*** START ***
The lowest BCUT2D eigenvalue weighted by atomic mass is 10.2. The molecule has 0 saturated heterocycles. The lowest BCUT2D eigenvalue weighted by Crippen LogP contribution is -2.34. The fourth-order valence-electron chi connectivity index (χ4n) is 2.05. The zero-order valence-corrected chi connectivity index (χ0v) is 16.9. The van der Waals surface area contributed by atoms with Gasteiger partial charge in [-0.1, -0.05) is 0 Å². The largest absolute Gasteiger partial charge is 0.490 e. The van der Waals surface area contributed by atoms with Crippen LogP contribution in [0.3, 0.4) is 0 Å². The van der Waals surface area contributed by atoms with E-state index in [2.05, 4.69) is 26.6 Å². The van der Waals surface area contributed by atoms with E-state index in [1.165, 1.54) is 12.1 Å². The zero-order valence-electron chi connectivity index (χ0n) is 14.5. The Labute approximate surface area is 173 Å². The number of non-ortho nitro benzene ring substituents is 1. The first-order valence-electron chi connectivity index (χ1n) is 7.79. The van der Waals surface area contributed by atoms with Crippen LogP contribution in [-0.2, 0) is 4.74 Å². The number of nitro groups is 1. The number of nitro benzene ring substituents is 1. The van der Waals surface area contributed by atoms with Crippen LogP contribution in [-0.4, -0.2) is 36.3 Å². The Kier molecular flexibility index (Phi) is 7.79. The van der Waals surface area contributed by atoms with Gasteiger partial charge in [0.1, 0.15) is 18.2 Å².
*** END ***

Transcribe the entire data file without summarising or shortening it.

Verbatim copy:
The lowest BCUT2D eigenvalue weighted by atomic mass is 10.2. The molecule has 0 saturated heterocycles. The lowest BCUT2D eigenvalue weighted by Crippen LogP contribution is -2.34. The fourth-order valence-electron chi connectivity index (χ4n) is 2.05. The zero-order valence-corrected chi connectivity index (χ0v) is 16.9. The van der Waals surface area contributed by atoms with Gasteiger partial charge in [-0.1, -0.05) is 0 Å². The largest absolute Gasteiger partial charge is 0.490 e. The van der Waals surface area contributed by atoms with Crippen LogP contribution in [0.3, 0.4) is 0 Å². The van der Waals surface area contributed by atoms with E-state index in [2.05, 4.69) is 26.6 Å². The van der Waals surface area contributed by atoms with E-state index in [1.165, 1.54) is 12.1 Å². The zero-order valence-electron chi connectivity index (χ0n) is 14.5. The Labute approximate surface area is 173 Å². The number of non-ortho nitro benzene ring substituents is 1. The first-order valence-electron chi connectivity index (χ1n) is 7.79. The van der Waals surface area contributed by atoms with Crippen LogP contribution in [-0.2, 0) is 4.74 Å². The number of nitro groups is 1. The number of nitro benzene ring substituents is 1. The van der Waals surface area contributed by atoms with Crippen LogP contribution in [-0.4, -0.2) is 36.3 Å². The Kier molecular flexibility index (Phi) is 7.79. The van der Waals surface area contributed by atoms with Gasteiger partial charge in [0.1, 0.15) is 18.2 Å².